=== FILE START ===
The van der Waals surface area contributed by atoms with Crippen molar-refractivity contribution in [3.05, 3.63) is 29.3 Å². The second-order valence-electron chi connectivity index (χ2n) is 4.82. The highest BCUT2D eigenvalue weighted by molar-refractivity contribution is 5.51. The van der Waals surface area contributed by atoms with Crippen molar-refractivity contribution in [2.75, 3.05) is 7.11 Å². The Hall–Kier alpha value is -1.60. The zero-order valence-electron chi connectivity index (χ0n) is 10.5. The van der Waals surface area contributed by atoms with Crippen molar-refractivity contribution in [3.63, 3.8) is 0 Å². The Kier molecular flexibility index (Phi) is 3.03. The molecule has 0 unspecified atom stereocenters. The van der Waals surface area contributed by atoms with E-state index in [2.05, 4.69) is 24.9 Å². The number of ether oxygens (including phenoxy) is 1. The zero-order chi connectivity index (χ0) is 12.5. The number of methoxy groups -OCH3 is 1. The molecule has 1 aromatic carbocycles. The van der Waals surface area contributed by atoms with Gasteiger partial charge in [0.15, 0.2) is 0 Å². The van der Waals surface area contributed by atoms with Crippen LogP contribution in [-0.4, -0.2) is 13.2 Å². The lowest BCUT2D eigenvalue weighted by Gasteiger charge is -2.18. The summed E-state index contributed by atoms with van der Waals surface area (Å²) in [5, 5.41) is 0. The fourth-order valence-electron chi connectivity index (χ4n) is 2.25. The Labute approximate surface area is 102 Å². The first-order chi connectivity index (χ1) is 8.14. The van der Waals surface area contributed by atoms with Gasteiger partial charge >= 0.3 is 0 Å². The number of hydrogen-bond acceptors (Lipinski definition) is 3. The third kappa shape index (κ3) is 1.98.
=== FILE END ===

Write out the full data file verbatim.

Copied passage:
The van der Waals surface area contributed by atoms with Crippen molar-refractivity contribution in [3.05, 3.63) is 29.3 Å². The second-order valence-electron chi connectivity index (χ2n) is 4.82. The highest BCUT2D eigenvalue weighted by molar-refractivity contribution is 5.51. The van der Waals surface area contributed by atoms with Crippen molar-refractivity contribution in [2.75, 3.05) is 7.11 Å². The Hall–Kier alpha value is -1.60. The zero-order valence-electron chi connectivity index (χ0n) is 10.5. The van der Waals surface area contributed by atoms with Crippen molar-refractivity contribution in [3.63, 3.8) is 0 Å². The Kier molecular flexibility index (Phi) is 3.03. The molecule has 0 unspecified atom stereocenters. The van der Waals surface area contributed by atoms with E-state index in [2.05, 4.69) is 24.9 Å². The number of ether oxygens (including phenoxy) is 1. The zero-order chi connectivity index (χ0) is 12.5. The number of methoxy groups -OCH3 is 1. The molecule has 1 aromatic carbocycles. The van der Waals surface area contributed by atoms with Gasteiger partial charge in [0.15, 0.2) is 0 Å². The van der Waals surface area contributed by atoms with Crippen LogP contribution in [-0.4, -0.2) is 13.2 Å². The lowest BCUT2D eigenvalue weighted by Gasteiger charge is -2.18. The summed E-state index contributed by atoms with van der Waals surface area (Å²) in [5, 5.41) is 0. The fourth-order valence-electron chi connectivity index (χ4n) is 2.25. The Labute approximate surface area is 102 Å². The first-order chi connectivity index (χ1) is 8.14. The van der Waals surface area contributed by atoms with Gasteiger partial charge >= 0.3 is 0 Å². The number of hydrogen-bond acceptors (Lipinski definition) is 3. The third kappa shape index (κ3) is 1.98.